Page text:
Second, good governance sometimes permits somebody to lie, if and only if that lie is uttered not for one’s personal benefit but for the benefit of the people for whom one works. For instance, a physician may lie to a terminally ill patient simply to boost his morale and give him a last chance to build his immunity system to fight the deadly disease. The physician does not seek to gain a benefit from lying.
Third, having made a promise, one should deliver that promise for otherwise he would not be trusted by people when he makes the same or a different promise later.
Fourth, a person is credited for the delivery of promises and not for doing so many other good things to people. Thus, claiming allegiance on the basis of other good works done will not work unless the promises have been delivered.
Both parables are useful and relevant to Sri Lankans in the current context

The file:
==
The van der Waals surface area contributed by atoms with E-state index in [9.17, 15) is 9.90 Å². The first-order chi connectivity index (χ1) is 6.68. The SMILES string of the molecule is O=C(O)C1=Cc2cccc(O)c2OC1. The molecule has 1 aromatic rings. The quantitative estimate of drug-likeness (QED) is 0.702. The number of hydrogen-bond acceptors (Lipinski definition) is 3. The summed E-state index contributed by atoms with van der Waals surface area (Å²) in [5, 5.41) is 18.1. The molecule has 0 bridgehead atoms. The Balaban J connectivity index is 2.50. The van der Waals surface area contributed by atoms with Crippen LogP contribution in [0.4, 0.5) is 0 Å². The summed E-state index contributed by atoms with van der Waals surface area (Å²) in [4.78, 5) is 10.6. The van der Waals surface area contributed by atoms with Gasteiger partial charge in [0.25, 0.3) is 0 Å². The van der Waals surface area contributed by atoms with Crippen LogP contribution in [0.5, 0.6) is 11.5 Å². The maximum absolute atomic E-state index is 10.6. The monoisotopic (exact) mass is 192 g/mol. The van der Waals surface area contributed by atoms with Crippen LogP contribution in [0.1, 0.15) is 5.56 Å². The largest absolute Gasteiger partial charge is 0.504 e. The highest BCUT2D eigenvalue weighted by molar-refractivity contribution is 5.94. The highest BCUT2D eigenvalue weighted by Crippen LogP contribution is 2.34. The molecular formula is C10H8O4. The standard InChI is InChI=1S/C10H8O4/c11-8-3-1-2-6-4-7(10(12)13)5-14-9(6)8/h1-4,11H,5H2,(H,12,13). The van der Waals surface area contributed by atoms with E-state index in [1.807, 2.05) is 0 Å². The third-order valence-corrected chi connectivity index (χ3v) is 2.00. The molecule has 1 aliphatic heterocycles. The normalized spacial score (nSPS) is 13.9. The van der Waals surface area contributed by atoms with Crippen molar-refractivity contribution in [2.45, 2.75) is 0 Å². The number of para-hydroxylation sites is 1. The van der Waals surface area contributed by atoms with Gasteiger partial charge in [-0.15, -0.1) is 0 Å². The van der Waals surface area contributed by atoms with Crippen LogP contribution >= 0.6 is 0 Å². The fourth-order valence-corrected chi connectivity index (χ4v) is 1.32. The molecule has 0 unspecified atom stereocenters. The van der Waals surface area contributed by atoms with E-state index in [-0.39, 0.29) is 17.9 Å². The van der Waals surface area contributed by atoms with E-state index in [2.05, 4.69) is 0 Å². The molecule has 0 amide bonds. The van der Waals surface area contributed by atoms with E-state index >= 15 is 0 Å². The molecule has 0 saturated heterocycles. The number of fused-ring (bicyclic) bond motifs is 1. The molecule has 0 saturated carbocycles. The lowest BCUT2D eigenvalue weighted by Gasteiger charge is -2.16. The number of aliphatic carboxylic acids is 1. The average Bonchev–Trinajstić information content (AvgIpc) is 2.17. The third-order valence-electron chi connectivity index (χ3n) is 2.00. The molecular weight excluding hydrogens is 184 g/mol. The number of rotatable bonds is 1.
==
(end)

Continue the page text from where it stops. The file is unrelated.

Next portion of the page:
Thus, there are two parables of a burning house. One is by the Buddha in the Saddharma Pundarika Sutra and the other, a creative interpretation of same by Brecht. Both are relevant and useful in the current context of Sri Lanka.
Brecht’s parable asks Sri Lankan voters to make a decision as fast as possible having taken into account the dangers, if any, they are facing today. Postponing the decision by getting into unnecessary arguments and raising irrelevant questions will only result in losing the valuable time.
The Buddha’s parable dictates that those who lie in making promises to people are justified if and only if they have lied to deliver a benefit to people and not to accumulate gains for them. It also requires them to deliver their promises promptly if they are to have the allegiance and trust of the people. Without delivering promises but doing all other things will not help them to regain the lost trust of the people.
*W.A Wijewardena, a former Deputy Governor of the Central Bank of Sri Lanka, can be reached at email@example.com